Department of Teaching, Learning and Teacher Education



Loukia K. Sarroub

Date of this Version



Copyright © 2008 The College of Education and Human Ecology, The Ohio State University. Author Posting. This is the author’s version of the work. It is posted here by permission of the copyright holder for personal use, not for redistribution. The definitive version was published in Theory Into Practice, Volume 47 Issue 1 (January 2008), pp. 59–66; doi:10.1080/00405840701764789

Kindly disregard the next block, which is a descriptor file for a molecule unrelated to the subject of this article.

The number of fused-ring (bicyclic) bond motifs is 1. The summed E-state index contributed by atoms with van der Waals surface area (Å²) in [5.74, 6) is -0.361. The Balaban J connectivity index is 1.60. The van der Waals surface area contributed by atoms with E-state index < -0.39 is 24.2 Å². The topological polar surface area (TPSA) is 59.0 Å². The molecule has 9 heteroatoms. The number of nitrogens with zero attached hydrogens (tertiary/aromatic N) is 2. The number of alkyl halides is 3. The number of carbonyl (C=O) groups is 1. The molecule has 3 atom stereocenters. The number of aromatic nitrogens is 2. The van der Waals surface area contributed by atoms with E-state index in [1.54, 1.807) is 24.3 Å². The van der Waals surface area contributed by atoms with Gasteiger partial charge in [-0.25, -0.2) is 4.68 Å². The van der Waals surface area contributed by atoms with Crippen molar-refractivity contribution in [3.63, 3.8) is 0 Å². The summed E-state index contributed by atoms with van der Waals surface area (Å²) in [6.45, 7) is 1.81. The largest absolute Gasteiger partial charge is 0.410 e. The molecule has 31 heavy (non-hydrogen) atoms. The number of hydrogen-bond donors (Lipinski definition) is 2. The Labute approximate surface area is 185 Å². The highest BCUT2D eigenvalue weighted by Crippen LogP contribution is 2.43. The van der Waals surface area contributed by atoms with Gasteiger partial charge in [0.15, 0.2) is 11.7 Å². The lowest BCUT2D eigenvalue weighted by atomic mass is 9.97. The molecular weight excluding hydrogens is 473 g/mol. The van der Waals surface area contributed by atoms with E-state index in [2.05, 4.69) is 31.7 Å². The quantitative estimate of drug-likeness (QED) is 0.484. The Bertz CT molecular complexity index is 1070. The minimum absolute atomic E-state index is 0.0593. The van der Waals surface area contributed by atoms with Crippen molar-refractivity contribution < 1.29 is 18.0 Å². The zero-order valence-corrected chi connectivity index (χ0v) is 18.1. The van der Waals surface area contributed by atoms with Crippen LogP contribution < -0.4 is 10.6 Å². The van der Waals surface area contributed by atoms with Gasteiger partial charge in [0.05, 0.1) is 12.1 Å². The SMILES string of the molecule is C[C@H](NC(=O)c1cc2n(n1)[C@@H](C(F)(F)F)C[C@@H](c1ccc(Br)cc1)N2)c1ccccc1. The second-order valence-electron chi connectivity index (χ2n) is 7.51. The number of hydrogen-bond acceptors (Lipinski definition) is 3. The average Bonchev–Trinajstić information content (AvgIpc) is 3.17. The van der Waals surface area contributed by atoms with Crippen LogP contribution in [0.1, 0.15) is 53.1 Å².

This article examines the concept of glocality as a way to better understand why immigrants, poor people, print-illiterate families, and boys are short-changed by schools that often operate under a deficit model or deprivation model in which students’ economic, language, and gender status is the main determinant for school success. The author offers for discussion a set of themes that address (a) the challenges of recent immigration and resettlement in the Midwestern region of the United States, (b) the concept of glocality in connection to youth literacies and transnationalism, (c) the Midwest as a glocal context, and (d) the implications of success in relation to teachers and schools. Examples of glocality are drawn from research on Middle Eastern youth immigrant and refugee populations from Yemen and Iraq, as well as low socioeconomic American youth.